Stan Collender is a former staffer on both the House and Senate budget committees, founder of the blog “Capital Gains and Games” and a partner at Qorvis Communications, where he works with clients in the financial sector. He was one of the first budget experts to address the House Republicans after the 2010 election. Looking back, he says, that meeting should have told him all he needed to know about how this budget battle has played out. We spoke Thursday afternoon.
Ezra Klein: How did you end up speaking to the tea party?
Stan Collender: You remember Snowmageddon? The next day, I was sitting at home with no power or heat and my cellphone rings. It was Michele Bachmann inviting me to be the first speaker at the first tea party meeting in the House. Now, you know my background. I was being considered for OMB in this administration. But where I come from, you don’t say no to a member of Congress.
The meeting finally took place Feb. 28. This was the day before the vote on the first continuing resolution. So I spoke for 25 minutes, but it’s what came next that was interesting.
After me were the tea party state chairs from Virginia, Pennsylvania and Florida. And they spent the next 45 minutes screaming at these members, saying, plainly, we elected you and we can unelect you. And this was at longtime members like Joe Barton, who long predated the tea party. I never have seen members of Congress treated like that. Especially by their friends.
EK: And was it a list of demands? What did the Republicans have to do in order to avoid being “unelected”?
SC: The marching orders were: First, you must not vote to extend the continuing resolution [that would keep the government open through 2011] unless it, in their words, “defunds Obamacare.” Number two, you must not, under any circumstances, vote for an increase in the debt ceiling. Period. No conditions. Number three, and they said this explicitly, we don’t trust John Boehner or Eric Cantor. And the state party chair from Virginia was from Cantor’s district. And, finally, the members themselves told me afterward that what they thought they did wrong in 1995 and 1996 was they gave in too early to Clinton.
The next day, five tea party Republicans voted against the first extension. The second one lost 54 Republicans. The third one lost 59 Republicans. What I took from that was, first, that the debt ceiling was going to be a lot more trouble than anyone realized. They did not want a negotiation there. There was a religious-like fervor on that point: Voting for the debt ceiling was a sin, and you can’t just sin a little.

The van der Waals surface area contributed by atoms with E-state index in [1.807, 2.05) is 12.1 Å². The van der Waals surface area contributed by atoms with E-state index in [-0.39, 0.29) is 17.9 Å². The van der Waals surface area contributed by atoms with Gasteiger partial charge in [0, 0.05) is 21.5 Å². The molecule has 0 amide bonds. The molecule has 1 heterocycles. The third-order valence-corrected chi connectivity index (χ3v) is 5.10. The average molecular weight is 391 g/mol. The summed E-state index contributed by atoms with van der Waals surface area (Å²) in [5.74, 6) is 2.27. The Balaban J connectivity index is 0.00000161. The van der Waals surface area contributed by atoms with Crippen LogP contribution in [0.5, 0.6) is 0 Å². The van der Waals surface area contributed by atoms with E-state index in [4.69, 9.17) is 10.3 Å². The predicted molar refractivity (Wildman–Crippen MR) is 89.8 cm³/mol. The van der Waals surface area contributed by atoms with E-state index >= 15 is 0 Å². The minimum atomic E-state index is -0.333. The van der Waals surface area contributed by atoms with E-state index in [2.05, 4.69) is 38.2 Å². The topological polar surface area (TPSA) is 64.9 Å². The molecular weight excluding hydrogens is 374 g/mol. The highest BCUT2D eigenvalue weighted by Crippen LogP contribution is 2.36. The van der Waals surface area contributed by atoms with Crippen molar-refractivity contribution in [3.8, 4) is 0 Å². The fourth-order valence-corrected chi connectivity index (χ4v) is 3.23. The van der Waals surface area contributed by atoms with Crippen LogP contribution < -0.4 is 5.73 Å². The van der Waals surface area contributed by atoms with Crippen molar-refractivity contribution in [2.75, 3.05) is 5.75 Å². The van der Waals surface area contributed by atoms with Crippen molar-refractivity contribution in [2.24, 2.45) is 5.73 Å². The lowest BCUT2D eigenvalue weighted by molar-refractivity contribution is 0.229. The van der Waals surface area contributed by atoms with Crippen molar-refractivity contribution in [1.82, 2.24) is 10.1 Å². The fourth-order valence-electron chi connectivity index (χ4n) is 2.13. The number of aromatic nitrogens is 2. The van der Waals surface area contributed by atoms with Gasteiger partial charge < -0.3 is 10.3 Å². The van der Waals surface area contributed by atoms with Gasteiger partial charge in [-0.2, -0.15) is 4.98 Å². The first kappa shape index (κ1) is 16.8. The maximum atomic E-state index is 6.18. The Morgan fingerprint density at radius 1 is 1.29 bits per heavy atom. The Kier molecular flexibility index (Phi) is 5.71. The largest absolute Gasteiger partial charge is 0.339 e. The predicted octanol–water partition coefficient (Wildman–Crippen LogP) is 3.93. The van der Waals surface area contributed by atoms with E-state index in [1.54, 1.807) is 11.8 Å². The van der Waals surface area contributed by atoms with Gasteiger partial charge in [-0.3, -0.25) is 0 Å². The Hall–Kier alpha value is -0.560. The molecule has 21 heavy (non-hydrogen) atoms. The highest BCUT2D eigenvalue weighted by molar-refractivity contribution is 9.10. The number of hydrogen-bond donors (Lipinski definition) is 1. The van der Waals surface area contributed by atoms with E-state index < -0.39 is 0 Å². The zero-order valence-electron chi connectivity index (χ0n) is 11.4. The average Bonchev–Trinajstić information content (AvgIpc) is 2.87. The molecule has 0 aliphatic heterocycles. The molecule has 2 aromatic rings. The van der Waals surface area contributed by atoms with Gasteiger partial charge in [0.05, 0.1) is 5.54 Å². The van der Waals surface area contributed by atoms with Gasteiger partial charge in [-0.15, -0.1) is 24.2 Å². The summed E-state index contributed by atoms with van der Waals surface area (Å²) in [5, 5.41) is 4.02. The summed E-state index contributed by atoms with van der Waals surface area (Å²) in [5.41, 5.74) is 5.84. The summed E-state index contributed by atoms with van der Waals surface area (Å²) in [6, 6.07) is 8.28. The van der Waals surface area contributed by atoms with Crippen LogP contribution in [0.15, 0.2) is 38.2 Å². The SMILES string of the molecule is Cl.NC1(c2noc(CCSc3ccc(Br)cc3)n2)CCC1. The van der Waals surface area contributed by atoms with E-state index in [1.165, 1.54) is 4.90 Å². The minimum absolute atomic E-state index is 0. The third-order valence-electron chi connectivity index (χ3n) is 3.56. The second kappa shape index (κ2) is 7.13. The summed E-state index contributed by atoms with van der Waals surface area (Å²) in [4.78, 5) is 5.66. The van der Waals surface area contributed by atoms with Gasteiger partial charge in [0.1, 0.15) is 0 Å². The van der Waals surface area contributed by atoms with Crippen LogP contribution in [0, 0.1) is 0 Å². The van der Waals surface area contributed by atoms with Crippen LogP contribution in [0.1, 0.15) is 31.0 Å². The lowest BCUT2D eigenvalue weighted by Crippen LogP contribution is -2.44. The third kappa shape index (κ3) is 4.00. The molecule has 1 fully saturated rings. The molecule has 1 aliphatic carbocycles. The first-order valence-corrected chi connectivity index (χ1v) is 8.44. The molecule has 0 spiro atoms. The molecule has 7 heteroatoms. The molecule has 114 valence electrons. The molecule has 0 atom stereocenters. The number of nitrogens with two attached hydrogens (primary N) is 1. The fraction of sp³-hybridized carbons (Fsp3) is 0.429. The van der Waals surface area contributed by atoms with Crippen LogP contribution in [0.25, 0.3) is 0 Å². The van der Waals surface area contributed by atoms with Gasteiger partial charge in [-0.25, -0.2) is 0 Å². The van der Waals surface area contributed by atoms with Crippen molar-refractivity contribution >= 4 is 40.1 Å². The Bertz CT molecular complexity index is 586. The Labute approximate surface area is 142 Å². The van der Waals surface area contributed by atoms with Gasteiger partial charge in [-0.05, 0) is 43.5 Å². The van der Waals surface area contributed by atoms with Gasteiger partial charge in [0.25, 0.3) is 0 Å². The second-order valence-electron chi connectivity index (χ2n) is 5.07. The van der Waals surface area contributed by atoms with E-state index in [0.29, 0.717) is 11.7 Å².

Second, Boehner and Cantor were going to have a lot more trouble than anyone thought. And then the third thing was for all those who thought they could get a deal early, it was clear to me that there was no way they could come up with a compromise or agree to a deal before the deadline. Even if it was a great deal, the presumption would be that they gave up too much by not waiting till the last second, just like with Clinton. So there’s no way they won’t blow through the 22nd of July, the date that got set up for an early deadline.
EK: What do you think the chance is we see a deal before Aug. 2?
SC: Less than 50-50.
EK: What’s the scenario for that? Is it something like the talks seem like they’re going somewhere, and then whatever the negotiators come up with unexpectedly fails on the floor after the tea party whips on it?
SC: Something like that. In the back of my mind I keep remembering something Peter Orszag said, which was you were going to need a combination of Democrats and Republicans in the House, and the only way that vote would be acceptable for Boehner to schedule is after negative market reaction that spooks people.
It’s not unlike how TARP got through. The average member of Congress has got to be sitting there saying, ‘If I don’t vote for this, it’ll be a disaster, and if I do vote for it, it’ll be a disaster.’ So without the negative market effect, there’s not enough pressure. But remember Bachmann is running around saying there will be no negative effect.
EK: Which suggests to me that a market reaction could have a more significant effect on the psychology of some of these members of Congress than we give it credit for. They’re not prepared for it, and if it comes, it disproves some of the assumptions they’re working with.
SC: Right. And remember the general idea on Wall Street right now is that there will be a deal because there’s always a deal. But Wall Street works off of expectations. So if the market realizes they got this wrong, the reaction could be larger than expected.